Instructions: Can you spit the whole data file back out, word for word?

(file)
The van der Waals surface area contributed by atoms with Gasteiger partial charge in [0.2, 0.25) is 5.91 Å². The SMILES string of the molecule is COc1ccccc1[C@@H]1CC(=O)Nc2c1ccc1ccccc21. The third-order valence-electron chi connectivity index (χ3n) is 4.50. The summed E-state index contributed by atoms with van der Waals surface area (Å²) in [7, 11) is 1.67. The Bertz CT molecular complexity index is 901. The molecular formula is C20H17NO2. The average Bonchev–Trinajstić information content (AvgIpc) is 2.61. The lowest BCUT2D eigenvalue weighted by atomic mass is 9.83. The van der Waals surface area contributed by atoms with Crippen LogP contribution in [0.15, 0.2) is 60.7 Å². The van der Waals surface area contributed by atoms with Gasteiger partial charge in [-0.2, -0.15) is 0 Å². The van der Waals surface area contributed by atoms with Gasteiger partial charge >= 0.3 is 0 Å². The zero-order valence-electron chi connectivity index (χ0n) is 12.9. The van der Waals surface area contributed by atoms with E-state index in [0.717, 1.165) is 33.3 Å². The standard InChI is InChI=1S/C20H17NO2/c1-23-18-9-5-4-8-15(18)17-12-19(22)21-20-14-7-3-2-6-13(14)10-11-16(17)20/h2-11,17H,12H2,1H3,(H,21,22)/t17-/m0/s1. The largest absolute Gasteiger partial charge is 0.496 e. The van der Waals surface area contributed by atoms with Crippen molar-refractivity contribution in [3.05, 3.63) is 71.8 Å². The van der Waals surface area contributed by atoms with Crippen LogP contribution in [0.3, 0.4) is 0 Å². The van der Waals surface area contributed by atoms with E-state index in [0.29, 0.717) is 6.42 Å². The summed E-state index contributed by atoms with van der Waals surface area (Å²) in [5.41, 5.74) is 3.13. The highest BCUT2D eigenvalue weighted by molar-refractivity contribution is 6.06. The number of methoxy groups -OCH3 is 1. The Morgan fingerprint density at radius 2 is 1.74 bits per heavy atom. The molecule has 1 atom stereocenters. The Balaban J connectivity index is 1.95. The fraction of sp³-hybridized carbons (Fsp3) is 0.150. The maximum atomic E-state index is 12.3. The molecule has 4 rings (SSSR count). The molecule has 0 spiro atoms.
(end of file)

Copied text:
The van der Waals surface area contributed by atoms with Gasteiger partial charge in [0.2, 0.25) is 5.91 Å². The SMILES string of the molecule is COc1ccccc1[C@@H]1CC(=O)Nc2c1ccc1ccccc21. The third-order valence-electron chi connectivity index (χ3n) is 4.50. The summed E-state index contributed by atoms with van der Waals surface area (Å²) in [7, 11) is 1.67. The Bertz CT molecular complexity index is 901. The molecular formula is C20H17NO2. The average Bonchev–Trinajstić information content (AvgIpc) is 2.61. The lowest BCUT2D eigenvalue weighted by atomic mass is 9.83. The van der Waals surface area contributed by atoms with Crippen LogP contribution in [0.15, 0.2) is 60.7 Å². The van der Waals surface area contributed by atoms with Gasteiger partial charge in [-0.2, -0.15) is 0 Å². The van der Waals surface area contributed by atoms with Gasteiger partial charge >= 0.3 is 0 Å². The zero-order valence-electron chi connectivity index (χ0n) is 12.9. The van der Waals surface area contributed by atoms with E-state index in [0.717, 1.165) is 33.3 Å². The standard InChI is InChI=1S/C20H17NO2/c1-23-18-9-5-4-8-15(18)17-12-19(22)21-20-14-7-3-2-6-13(14)10-11-16(17)20/h2-11,17H,12H2,1H3,(H,21,22)/t17-/m0/s1. The largest absolute Gasteiger partial charge is 0.496 e. The van der Waals surface area contributed by atoms with Crippen molar-refractivity contribution in [3.05, 3.63) is 71.8 Å². The van der Waals surface area contributed by atoms with Crippen LogP contribution in [0.3, 0.4) is 0 Å². The van der Waals surface area contributed by atoms with E-state index in [0.29, 0.717) is 6.42 Å². The summed E-state index contributed by atoms with van der Waals surface area (Å²) in [5.41, 5.74) is 3.13. The highest BCUT2D eigenvalue weighted by molar-refractivity contribution is 6.06. The number of methoxy groups -OCH3 is 1. The Morgan fingerprint density at radius 2 is 1.74 bits per heavy atom. The molecule has 1 atom stereocenters. The Balaban J connectivity index is 1.95. The fraction of sp³-hybridized carbons (Fsp3) is 0.150. The maximum atomic E-state index is 12.3. The molecule has 4 rings (SSSR count). The molecule has 0 spiro atoms.